Electric Vehicles traditionally have a bad reputation when it comes to performance and range in cold weather conditions. Tesla vehicles were no different before the automaker found a way to overcome this obstacle.
When Tesla (TSLA) launched its Model Y midsize compact electric SUV in 2020, the company integrated the Heat Pump technology into its vehicles for the first time. With the success of the heat pump in the Model Y, the technology transitioned to the entire Tesla vehicle lineup over time. Even the newly-launched Cybertruck has a heat pump in it.
Yesterday I received an email from Tesla titled, “Our Engineers Reduced Cold-Weather Range Loss”. The contents of the email showed pictures of the heat pump, its 3D visualization, and a link to a video in which Tesla shows how the company achieved cold-weather improvements to minimize range loss (watch below).
The Tesla email states:
Heat Pump Makes Your Tesla Even More Efficient
EVs tend to lose range and charge slowly in cold weather. So we engineered a heat pump that redistributes the heat generated by the battery and powertrain while driving to make your vehicle more efficient in cold temperatures. This allows your vehicle to conserve energy while improving range and charging speed.
“EVs get a bad reputation in cold weather. They’re known for running out of range super quickly. They charge too slowly,” a Tesla engineer explained the reason for the innovation of the heat pump. “Tesla heat pump is about changing all those notions,” he said.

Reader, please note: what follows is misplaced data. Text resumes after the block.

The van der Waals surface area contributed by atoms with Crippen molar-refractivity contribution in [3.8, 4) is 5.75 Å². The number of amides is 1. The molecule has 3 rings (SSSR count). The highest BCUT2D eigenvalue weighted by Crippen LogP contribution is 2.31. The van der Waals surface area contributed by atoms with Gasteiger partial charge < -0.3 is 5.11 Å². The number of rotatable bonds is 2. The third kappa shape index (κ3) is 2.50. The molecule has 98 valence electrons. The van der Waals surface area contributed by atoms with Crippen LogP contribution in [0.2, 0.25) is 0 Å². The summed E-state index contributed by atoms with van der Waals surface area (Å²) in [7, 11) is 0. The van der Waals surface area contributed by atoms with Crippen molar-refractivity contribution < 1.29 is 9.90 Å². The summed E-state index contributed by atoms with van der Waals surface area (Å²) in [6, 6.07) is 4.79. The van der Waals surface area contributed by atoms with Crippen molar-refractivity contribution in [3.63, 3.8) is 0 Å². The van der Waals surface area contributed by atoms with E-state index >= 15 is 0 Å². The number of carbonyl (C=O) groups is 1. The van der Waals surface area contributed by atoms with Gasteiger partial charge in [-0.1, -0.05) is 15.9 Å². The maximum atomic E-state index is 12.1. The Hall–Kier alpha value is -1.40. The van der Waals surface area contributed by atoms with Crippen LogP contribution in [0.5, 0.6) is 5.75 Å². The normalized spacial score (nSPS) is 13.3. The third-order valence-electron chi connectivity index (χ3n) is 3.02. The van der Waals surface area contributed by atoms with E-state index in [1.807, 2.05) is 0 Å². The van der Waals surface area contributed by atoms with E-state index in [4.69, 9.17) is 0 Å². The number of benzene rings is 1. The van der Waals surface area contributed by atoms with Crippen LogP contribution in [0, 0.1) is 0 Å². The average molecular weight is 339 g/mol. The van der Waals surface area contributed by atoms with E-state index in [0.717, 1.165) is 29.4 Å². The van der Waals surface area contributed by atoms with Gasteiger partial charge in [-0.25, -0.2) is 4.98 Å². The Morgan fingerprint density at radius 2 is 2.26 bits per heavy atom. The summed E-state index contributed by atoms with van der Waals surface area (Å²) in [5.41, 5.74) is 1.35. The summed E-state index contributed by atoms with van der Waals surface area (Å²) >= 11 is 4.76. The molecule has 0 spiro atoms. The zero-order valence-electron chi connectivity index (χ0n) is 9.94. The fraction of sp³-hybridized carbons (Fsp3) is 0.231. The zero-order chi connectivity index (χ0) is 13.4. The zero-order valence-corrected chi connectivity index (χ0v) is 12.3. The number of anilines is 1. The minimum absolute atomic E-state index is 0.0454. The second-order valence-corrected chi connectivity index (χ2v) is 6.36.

The Vice President of Vehicle Engineering at Tesla Lars Moravy has also been featured in this video. “The easiest way to think about a heat pump is like an air conditioner in reverse,” Lars said.
Tesla’s heat pump does not only warm up the vehicle’s battery pack to maximize the range efficiency. It is also used for warming up the occupant’s cabin in cold weather conditions.
A heat pump system in a vehicle is not an entirely new thing. Tesla has made several innovations in-house to maximize its efficiency in electric vehicles. Tesla needed to create a compact design for its heat pump, otherwise, the front-trunk (frunk) luggage capacity would have been compromised. The automaker’s engineering team succeeded in achieving both — simplified design and optimal functionality.
Tesla’s heat pump has an ingenious component in it called the OctoValve. Vehicle teardown expert Sandy Munro discussed the heat pump and OctoValve in detail when he tore down a Tesla Model Y in 2020. Together with other parts, Tesla is now calling it “Super Manifold”.
Tesla has significantly reduced the number of components required to create a heat pump. Instead of 15-20 different components, Tesla has made it into a single assembly. This simplifaction is very similar to the Starship Raptor V2 engine which reduced complexity and number of components from its previous generation Raptor engine.
According to Tesla, the heat pump decreases the vehicle’s energy consumption in cold weather by 15-20%. This is a significant amount of energy when it comes to EV range in intense cold weather and icy conditions.
Let’s watch how Tesla improved its vehicles to tackle challenging cold weather situations with better efficiency than most EVs made by other manufacturers.